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Facebook has settled with the US Federal Trade Commission over charges it tricked consumers into thinking they could keep their information private.
The proposed settlement prevents Facebook from making deceptive claims about the level of privacy and security it offers users, and will force the social network to undertake independent audits for the next 20 years.
In a blog post on Facebook, founder Mark Zuckerberg defended the company's record on transparency and privacy, but admitted it had "made a bunch of mistakes" and a "small number of high profile" ones such as Beacon.
"Facebook has always been committed to being transparent about the information you have stored with us – and we have led the internet in building tools to give people the ability to see and control what they share," wrote Zuckerberg.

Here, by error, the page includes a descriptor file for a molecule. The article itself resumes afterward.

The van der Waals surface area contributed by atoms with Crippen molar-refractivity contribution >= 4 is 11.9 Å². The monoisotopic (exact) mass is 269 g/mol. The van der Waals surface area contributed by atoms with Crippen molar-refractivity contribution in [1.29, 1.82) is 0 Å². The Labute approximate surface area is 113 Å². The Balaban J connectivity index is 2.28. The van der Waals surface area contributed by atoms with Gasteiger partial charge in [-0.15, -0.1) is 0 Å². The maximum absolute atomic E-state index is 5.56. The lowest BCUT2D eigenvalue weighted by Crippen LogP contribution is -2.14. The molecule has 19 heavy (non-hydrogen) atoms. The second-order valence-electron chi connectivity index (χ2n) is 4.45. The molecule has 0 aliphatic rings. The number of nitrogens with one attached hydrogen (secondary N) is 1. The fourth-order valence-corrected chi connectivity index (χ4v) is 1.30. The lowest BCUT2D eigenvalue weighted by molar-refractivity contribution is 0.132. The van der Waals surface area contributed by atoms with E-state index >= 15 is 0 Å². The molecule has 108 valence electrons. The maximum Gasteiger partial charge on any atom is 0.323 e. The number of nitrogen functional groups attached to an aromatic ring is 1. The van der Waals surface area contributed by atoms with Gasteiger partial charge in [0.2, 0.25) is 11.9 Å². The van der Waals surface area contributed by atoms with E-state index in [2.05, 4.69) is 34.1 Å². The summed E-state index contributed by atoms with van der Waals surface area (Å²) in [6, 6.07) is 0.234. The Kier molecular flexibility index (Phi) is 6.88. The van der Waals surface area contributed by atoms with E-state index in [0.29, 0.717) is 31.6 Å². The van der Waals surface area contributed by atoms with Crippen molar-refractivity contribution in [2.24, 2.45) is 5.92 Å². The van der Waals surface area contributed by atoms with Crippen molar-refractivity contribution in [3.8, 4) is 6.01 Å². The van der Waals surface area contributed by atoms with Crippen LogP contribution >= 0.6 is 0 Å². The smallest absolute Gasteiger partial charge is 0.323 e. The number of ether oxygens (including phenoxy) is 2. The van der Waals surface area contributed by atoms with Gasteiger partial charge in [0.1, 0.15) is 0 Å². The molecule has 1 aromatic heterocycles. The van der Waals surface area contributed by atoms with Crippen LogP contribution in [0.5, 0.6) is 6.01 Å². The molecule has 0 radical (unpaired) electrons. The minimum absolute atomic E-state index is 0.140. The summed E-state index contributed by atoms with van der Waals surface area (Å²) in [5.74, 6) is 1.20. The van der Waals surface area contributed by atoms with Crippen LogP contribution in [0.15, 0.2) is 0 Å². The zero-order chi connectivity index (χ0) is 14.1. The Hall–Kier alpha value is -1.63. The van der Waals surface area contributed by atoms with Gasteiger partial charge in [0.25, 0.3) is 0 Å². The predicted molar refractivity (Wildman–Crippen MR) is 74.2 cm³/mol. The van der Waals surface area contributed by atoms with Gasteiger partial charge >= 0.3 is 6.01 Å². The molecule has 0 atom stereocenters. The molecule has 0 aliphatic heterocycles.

"But we can also always do better."
The settlement was on par with the watchdog's previous agreements with Twitter and Google.
In response to the settlement Facebook will beef up the role of privacy within the company with the appointment of chief privacy officer, Erin Egan, and chief privacy officer for products, Michael Richter.
The FTC's list of accusations include:
The settlements means that Facebook is:
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